(Walter Poole, Organic Forms 2: private collection)
The combination of lockdown and a crocked back contrives to make whole weeks drain away before you can get a grip on them. My trouble has an eye on the calendar and nips in smartly in case I think it’s waiting for the anniversary of the last bout. So I’ve been spending a good deal of time on the floor lately, wondering why the painkillers seem not to be killing the pain and the various gels are proving themselves laughably ineffective. Perhaps ‘laughably’ is not the word I want.
Every so often, a passing Librarian puts the cat’s dish down in the kitchen, picks up the mail from the mat, ties my shoelaces for me. What if you don’t have a passing Librarian to offer such assistance? Wear slip-ons, I suppose. I’m thankful at least that there’s no visual record of me putting on a pair of socks. I try five or six positions, none of them elegant, because I can never remember which one finally worked last time. The soundtrack too is distressing.
So the floor, yes, on a folded duvet cover which, unfortunately, the cat has taken a liking to. There have been one or two undignified run-ins. At this level, anyway, I can see—and reach— Modern Women’s Stories, an anthology edited by Patricia Craig; Modern Art in Britain 1910-1914, edited by Anna Greutzer Robins; and the Handheld Press edition of Sylvia Townsend Warner’s Of Cats and Elfins: ‘“Surely she has grown smaller,” thought the baker. “Or do my eyes deceive me?” Looking at her more attentively he saw that his daughter had changed into an owl.’ Further off, there’s a shockingly miscellaneous pile that I can just about ignore; and closer, the state of the carpet, which I can’t ignore for much longer.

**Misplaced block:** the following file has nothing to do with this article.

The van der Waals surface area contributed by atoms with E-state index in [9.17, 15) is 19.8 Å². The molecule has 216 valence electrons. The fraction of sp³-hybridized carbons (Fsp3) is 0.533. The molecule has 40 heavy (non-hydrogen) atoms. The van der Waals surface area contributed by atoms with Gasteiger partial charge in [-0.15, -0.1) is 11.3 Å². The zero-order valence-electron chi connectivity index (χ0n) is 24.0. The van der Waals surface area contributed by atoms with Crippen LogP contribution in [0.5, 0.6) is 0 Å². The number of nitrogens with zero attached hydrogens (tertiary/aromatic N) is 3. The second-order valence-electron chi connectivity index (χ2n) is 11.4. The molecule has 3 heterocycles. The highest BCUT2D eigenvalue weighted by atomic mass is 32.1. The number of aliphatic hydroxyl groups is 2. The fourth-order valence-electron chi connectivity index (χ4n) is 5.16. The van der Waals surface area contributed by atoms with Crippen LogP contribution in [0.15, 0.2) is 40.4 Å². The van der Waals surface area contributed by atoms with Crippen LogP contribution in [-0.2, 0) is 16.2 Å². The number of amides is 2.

It’s a few days now since I attempted the early morning walk. We moved at very different speeds. At one stage, the Librarian paused to photograph something—chalk drawings on the path, a squirrel, an abandoned child’s jacket caught in a bush—until she was a good hundred and fifty metres behind. She ran past me, murmuring ‘Dutch study! Dutch study!’ to which I could offer no adequate response.
So the latest misjudgement in our government’s catalogue of misjudgements has made no difference to me: locked down physically at present as well as by choice. There was already visible evidence of other choices in the park at the weekend: the sort of people who never take their rubbish home with them had been out in force, so bottles, ‘Disposable Barbecue’ packaging, cans, balls of greasy paper and cardboard scraps were scattered everywhere across the grass.
‘Odd’, Edward Dahlberg remarked, ‘one cannot hold onto pleasure but pain stays with you until it has given up its last breath.’
 ‘Bread for the Castle’, Sylvia Townsend Warner, Of Cats and Elfins: Short Tales and Fantasies (Bath: Handheld Press, 2020), 188.
 Edward Dahlberg, The Confessions of Edward Dahlberg (New York: George Braziller, 1971), 176.